Database reveals toxic metals in private well water in NC

Leveraging two decades of well water data in North Carolina (NC), NIEHS-funded researchers reported residents are exposed to arsenic and lead above the U.S. Environmental Protection Agency (EPA) standards. Their publicly available database offers a valuable tool for researchers and citizens in the state to identify areas of highest concern.

The team constructed the NCWELL database to house information on tests for 28 metals in nearly 118,000 geocoded wells in NC collected over 20 years. They analyzed the data to identify populations and areas at highest risk for single and co-occurring toxic metal contamination.

Arsenic and lead were detected above the EPA limits of 10 and 15 parts per billion (ppb), respectively, in more than 2,500 tests. Manganese was detected above the EPA lifetime health advisory limit in nearly 5 percent of samples and above secondary standards for aesthetics, such as taste and smell, in nearly 25 percent of tests. According to the authors, maximum detection levels of 806 ppb for arsenic, 105,440 ppb for lead, and 46,300 ppb for manganese are concerning.

Geographic differences across the state allowed the team to rank populations at risk by county based on metal concentrations and the proportion of residents relying on well water. In mixtures analysis, they identified four clusters of counties with distinct exposure attributes. For example, one cluster had high co-occurrence of arsenic and manganese and one had high occurrence of lead.

According to the team, the database and methodology can be used to identify priority geographic regions for contaminants and call for universal screening of private wells.

CitationEaves LA, Keil AP, Rager JE, George A, Fry RC. 2021. Analysis of the novel NCWELL database highlights two decades of co-occurrence of toxic metals in North Carolina private well water: public health and environmental justice implications. Sci Total Environ; doi:10.1016/j.scitotenv.2021.151479 [Online 9 November 2021].

Researchers document benefits of NYC ban on heating oil

NIEHS-funded researchers linked the New York City (NYC) ban on a type of heating oil with improved air quality. Using sophisticated statistical approaches and combining multiple data sources, the researchers provided a useful framework for evaluating the benefits of this policy.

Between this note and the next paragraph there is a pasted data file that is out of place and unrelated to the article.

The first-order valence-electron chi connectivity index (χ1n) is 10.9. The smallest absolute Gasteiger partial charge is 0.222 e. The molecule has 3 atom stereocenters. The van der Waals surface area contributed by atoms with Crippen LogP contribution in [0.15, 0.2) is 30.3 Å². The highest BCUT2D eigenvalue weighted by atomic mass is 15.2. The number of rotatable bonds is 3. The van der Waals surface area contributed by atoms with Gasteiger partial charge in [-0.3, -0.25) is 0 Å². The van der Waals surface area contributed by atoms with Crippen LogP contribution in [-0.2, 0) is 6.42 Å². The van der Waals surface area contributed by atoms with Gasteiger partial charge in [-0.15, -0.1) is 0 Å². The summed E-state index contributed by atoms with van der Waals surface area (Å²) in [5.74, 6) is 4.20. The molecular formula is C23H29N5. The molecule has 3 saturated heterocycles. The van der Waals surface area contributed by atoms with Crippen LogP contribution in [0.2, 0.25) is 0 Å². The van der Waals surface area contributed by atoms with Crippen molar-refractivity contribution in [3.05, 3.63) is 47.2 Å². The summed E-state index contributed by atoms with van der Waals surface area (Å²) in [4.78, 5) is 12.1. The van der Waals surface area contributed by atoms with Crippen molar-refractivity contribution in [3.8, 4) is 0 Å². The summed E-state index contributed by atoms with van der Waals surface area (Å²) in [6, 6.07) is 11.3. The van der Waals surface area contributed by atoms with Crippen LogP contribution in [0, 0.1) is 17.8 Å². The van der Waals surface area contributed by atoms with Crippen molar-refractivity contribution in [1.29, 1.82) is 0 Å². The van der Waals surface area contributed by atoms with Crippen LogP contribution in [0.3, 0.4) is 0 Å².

The team quantified reductions in air pollution between 2011 and 2016 attributable to the Clean Heat Program, which was established in 2012 to eliminate the use of certain heating oils and move toward cleaner energy forms. They analyzed data on air pollution from the NYC Air Community Survey and used a land regression model to estimate pollutant levels for areas where no measurements were directly taken.

They included census level data on fuel conversion in buildings and the average year they were built. The researchers also incorporated data on miles traveled by different vehicles to account for traffic-related pollution. Finally, the team considered median household income to determine whether and how these reductions vary by neighborhood socioeconomic status. Using advanced statistical methods, they investigated the association between fuel conversion following the ban and changes in air pollution concentrations.

They found significant reductions in particulate matter, nitrogen dioxide, and sulfur dioxide attributable to the ban, independent of other sources of pollution, such as traffic. These reductions were similar regardless of neighborhood socioeconomic status.

According to the team, these changes are likely to result in potential health benefits and improve population health outcomes in the city.

CitationZhang L, He MZ, Gibson EA, Perera F, Lovasi GS, Clougherty JE, Carrión D, Burke K, Fry D, Kioumourtzoglou MA. 2021. Evaluating the impact of the Clean Heat Program on air pollution levels in New York City. Environ Health Perspect 129(12):127701.

(Adeline Lopez is a research and communication specialist for MDB Inc., a contractor for the NIEHS Division of Extramural Research and Training.)